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We Got What We Wanted

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I am very proud of my Christian and Conservative friends and how they responded to the disappointing outcome of this year’s elections. What I perceived from them was not a spirit of bitterness or blame-shifting. Rather, much of what I heard and read displayed a sense of genuine hope, honesty, and determination. Obviously, we would have liked a different outcome with a different President. But if we’re truthful with ourselves and our beliefs, that’s not what we really need.

While I believe Mitt Romney could have led our country well in many respects, I am nevertheless realistic at our prospects. It’s impossible to know now, but I reckon that having Romney in office would do precious little to stave off the rising tide of extreme social liberalism. Why? Because a democratic Republic is by the people and for the people; and the people of the United States, by and large, are set on their course. John Adams is often quoted as saying, “Our constitution was made only for a moral and religious people. It is wholly inadequate to the government of any other.” Yet despite claims to the contrary, 21st century Americans are an immoral and irreligious people.  In the words of Jesus, we are an “adulterous and sinful generation” (Mark 8:38).

Though conservatives have scoffed at Obama’s assertion that Washington can’t change from the inside, it’s actually true! And having strong, moral conservatives in office can do nothing to perpetuate a moral society on a people who don’t want a moral society.  There are enough Americans who will buck up against such leadership until that leadership capitulates or until they can elect new leaders who will promote their views.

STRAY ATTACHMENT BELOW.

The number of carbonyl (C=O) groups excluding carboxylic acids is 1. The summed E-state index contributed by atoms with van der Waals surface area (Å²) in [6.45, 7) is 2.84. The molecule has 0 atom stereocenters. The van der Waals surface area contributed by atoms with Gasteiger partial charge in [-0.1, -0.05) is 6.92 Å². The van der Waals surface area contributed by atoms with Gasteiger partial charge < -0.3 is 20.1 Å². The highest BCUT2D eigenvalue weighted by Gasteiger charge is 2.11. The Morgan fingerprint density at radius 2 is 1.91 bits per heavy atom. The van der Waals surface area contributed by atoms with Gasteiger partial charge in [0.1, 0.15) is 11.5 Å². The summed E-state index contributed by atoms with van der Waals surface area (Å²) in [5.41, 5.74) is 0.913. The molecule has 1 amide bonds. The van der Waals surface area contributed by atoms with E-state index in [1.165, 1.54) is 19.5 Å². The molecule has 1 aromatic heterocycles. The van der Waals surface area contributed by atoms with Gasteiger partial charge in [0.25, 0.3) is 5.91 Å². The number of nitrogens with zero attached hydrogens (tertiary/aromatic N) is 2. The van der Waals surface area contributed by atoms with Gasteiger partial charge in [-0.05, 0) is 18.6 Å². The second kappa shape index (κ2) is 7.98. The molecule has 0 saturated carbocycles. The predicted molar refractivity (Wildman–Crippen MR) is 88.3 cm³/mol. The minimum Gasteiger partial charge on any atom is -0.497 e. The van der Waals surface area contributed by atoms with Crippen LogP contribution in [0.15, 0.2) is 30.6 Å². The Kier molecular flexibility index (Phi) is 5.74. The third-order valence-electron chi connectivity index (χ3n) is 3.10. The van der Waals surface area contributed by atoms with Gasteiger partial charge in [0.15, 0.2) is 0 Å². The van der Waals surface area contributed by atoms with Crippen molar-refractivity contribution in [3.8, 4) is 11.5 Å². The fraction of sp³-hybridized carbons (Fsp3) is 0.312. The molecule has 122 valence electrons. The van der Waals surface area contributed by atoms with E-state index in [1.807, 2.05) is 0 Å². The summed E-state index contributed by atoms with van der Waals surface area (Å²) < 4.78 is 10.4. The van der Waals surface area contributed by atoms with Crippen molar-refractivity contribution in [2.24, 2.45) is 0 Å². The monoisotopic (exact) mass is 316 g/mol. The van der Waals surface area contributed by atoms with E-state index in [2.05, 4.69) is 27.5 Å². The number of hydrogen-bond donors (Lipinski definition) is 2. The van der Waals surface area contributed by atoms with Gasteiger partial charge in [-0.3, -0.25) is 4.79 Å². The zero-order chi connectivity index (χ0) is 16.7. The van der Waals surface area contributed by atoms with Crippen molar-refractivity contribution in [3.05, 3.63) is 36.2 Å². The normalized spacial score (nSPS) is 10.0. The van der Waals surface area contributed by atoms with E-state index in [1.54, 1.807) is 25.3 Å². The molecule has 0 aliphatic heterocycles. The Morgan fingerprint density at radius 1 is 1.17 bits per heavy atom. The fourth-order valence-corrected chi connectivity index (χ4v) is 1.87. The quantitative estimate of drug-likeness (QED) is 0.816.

The late Charles Colson wrote in 1989’s Against The Night: “We must remember that in a democracy, people get the government they deserve.” He went on to say, “American politics simply mirrors the loss of character in the American people. If the citizens are not willing to put the civic good above their own, they can’t expect their leaders to do it for them.”  In the quote’s context, Colson addressed a mentality among Americans that was “either totally illogical or completely selfish.” The polls of that day showed that a wide majority of Americans favored increased spending on government programs and that roughly the same number opposed higher taxes. Bearing witness to this fact over 20 years later, Mike Huckabee wrote on his Facebook upon the announcement of Obama’s decisive victory: “Tonight’s results only remind me that our country has slipped into a deeper state of dependence on government than I wanted to believe. Where the Goliath of government has grown, so too has our dependency.”

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One could argue that we voted for the candidate who promised us the most “stuff”—free love, free welfare, free birth control, and the like. But I think it’s deeper than that. The fact of the matter is, Americans believe in Obama. They desire his vision. They share in his values. And still others who don’t agree with his values are willing to acquiesce in the name of affordable healthcare.

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The views expressed in this opinion article are solely those of their author and are not necessarily either shared or endorsed by

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